Winston A. Wingo born and educated in Spartanburg South Carolina. He earned a B.A. from Claflin University in Orangeburg, SC and an M.F.A from Clemson University in Clemson, S.C. Wingo traveled and pursued his post-graduate Studies at the Institute Statue D’Arte in Lucca Italy under Italian sculptor Roberto Bertola and the Luigi Tammasi and the Artistica Mariani Foundry in Pietrasanta, Italy.
As a painter, Sculptor and an art educator Wingo has taught at Claflin University In Orangeburg, SC. He also served as Adjunct art professor at South Carolina State University in Orangeburg, SC, the University of South Carolina Upstate in Spartanburg, SC and at Converse College in Spartanburg, SC. Wingo has taught In the South Carolina Public School system at Hughes Middle School in Greenville, SC, South Carolina Governor’s for the Arts in Greenville SC. In Spartanburg, SC He has taught at L.E Gable Middle School, Carver Jr. High and He presently teaching at Spartanburg High School.
Winston Wingo has exhibited in over 40 one-person exhibitions and participated In over 200 group competitions and invitational exhibitions. Wingo has exhibited his paintings and sculptures throughout United States. His works included in exhibitions in Canada, France and Italy. Selected exhibitions include: Abstract Art in South Carolina 1949-2012 South Carolina State Museum in Columbia, SC; South Carolina Biennial Exhibition 701 Center for Contemporary Art in Columbia, SC; Mason Murer Fine Art Gallery in Atlanta, GA; Ward-Nasse Gallery New York; Biennial Exhibition The Mint Museum in Charlotte NC; National Sculpture Competition Clark Art Center in Alma, MI; The Art of Winston A. Wingo The Arthur Rose Museum at Claflin University Orangeburg, SC; Museo’D’Art Moderne Umet, Paris,France; Morin-Miller Gallery in New York; 53rd Annual National Exhibition of American Contemporary Painting Palm Beach, FL; The 4thAnnual National Black Fine Art Show, New York; Fay Gold Gallery in Atlanta, GA; Museo Del Bozzetti in Pietrasanta, Italy; Montreal Art Trader Gallery In Canada; 10th Annual National African-American Art Exhibition in Atlanta,GA; Selected awards.; Who’s Who in American Education; Who’s Who Among American Teachers; The Michael Newton National Coalition of United Arts; Outstanding Young Man of America; Creative Arts Fellowship Italy; Clemson University Architectural Alumni Fellowship; The Presidential Citation Claflin University.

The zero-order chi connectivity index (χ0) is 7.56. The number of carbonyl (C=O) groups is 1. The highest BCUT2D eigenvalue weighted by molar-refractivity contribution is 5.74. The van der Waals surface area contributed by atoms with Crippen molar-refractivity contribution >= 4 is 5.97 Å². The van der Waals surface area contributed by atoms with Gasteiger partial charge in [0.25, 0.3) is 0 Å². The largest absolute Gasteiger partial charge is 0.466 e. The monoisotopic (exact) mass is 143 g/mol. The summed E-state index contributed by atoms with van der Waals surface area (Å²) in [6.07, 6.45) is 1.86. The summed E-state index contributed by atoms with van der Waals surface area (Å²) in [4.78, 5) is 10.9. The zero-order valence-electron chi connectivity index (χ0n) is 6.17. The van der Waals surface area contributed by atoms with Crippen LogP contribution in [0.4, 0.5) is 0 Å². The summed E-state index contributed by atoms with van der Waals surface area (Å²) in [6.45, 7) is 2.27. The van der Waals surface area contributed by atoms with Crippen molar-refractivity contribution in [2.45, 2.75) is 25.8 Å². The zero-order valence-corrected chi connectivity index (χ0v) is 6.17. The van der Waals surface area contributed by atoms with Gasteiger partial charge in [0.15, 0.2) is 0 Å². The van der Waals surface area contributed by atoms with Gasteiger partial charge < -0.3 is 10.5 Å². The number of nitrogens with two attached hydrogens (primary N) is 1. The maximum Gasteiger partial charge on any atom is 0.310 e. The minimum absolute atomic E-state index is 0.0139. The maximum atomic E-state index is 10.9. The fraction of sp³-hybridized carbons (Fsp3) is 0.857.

Thanks to the Spartanburg County Public Libraries System and Miranda Mims Sawyer for the opportunity to co-curator “Black Artists of the Upstate” exhibition. There are so many artists of African American heritage in the Upstate; so many more could have been selected except for time constraints and space limitation. With the multiple things happening during 2020 such as Covid-19, racial tensions, street violence, protests, Black Lives Matter, some may say this exhibition is a reaction to the events of 2020. In some ways it may be, but I say, this exhibition is an opportunity to showcase the creative talents of artists of African heritage across the Upstate. The final show is a surprise because I was not the only curator selecting artists. For my part, I want to present ART first! Artists challenging the bounds of art and the viewer.
Choosing a diverse range of art – paintings, photography, mixed media, digital, young and older artists—shows the viewer exceptional art created by artists of African heritage. I hope all will enjoy the show as much as I enjoyed putting it together.
Co-curating Black Artists of the Upstate was quite a rewarding experience. I had the opportunity to visit artist’s studios and engage in energizing conversations about art, life and current affairs. As a practicing artist and scholar, I see being invited to co-curate Black Artist of the Upstate as the start of a great conversation towards providing continued support, in-person exhibition opportunities and exposure through virtual platforms for Black artists.
The variety of work presented in Black Artists of the Upstate is reflective of the idea that Blackness is not monolithic, but rather a vibrant and diversified experience. As you view the works presented conceptually explore the work to unpack nuanced narratives and perspectives through the use of imagery, materials and media. While being in conversation with other artists it is clear to see that there is overwhelming excitement about Black voices being amplified – I hope that excitement is experienced while viewing Black Artists of the Upstate.